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The Beauty of Carnatic Music

By Anishka Yerabothu, IV Form

The Beauty of Carnatic Music

I was first drawn to Carnatic music when I heard a friend singing and I loved listening to the different songs and melodies.  I would go home humming the tune and even make up some of my own!   I feel privileged to learn this art form from my Guru, Mrs. Tara Anand, who is considered one of the best Carnatic music teachers in the country.

In the words of Yehudi Menuhin, who is considered the greatest violinist of the 20th century, “I knew neither its nature nor its richness, but here, if anywhere, I found vindication of my conviction that India was the original source. The two scales of the West, major and minor, with the harmonic minors as variants, the half-dozen ancient Greek modes, were here submerged under modes and scales of (it seemed) inexhaustible variety.”   Carnatic music is an intricate and complex classical music system from South India that dates back to the 12th century.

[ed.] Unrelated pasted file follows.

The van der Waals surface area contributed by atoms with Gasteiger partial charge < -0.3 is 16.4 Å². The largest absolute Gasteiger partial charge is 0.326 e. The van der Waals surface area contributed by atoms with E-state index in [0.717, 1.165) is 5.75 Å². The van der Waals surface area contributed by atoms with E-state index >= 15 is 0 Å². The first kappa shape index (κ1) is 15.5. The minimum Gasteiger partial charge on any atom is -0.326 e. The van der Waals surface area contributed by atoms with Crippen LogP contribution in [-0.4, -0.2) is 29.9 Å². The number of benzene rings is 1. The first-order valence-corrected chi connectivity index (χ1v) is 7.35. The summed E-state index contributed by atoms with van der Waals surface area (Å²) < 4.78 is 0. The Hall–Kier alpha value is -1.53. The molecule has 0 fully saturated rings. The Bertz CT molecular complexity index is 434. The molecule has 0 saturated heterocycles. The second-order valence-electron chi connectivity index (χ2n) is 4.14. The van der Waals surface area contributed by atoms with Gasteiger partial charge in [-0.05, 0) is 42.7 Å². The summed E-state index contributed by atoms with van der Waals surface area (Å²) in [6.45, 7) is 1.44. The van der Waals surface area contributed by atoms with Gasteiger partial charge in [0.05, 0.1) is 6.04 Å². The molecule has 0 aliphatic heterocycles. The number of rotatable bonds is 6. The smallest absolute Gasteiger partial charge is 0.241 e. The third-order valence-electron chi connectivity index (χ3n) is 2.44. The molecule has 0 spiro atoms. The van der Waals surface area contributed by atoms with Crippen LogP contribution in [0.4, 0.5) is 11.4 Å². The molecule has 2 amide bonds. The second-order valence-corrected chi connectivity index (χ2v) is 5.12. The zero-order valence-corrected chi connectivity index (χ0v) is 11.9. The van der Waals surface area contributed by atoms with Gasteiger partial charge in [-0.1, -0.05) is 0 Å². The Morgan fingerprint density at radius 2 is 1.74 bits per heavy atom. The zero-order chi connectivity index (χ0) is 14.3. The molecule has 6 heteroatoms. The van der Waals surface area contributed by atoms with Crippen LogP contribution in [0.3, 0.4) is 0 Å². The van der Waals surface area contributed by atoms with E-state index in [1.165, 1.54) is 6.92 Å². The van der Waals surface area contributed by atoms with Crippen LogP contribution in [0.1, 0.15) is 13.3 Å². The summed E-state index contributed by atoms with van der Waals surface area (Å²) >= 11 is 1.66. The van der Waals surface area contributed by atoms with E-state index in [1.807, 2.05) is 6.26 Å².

This music system is based on four core concepts: swaram, ragam, talam and sruthi.  Swarams are solfa syllables sung much like the do-re-mi-fa-so-la-ti and do of Western music.  A ragam is a scale that can have up to seven different swarams in various patterns.  Talam is the rhythmic beat structure to which compositions are set and is maintained by the vocalist’s hand while singing.  Sruti is the pitch at which one sings.  This is maintained by the Tanpura, a stringed drone instrument.         (more…)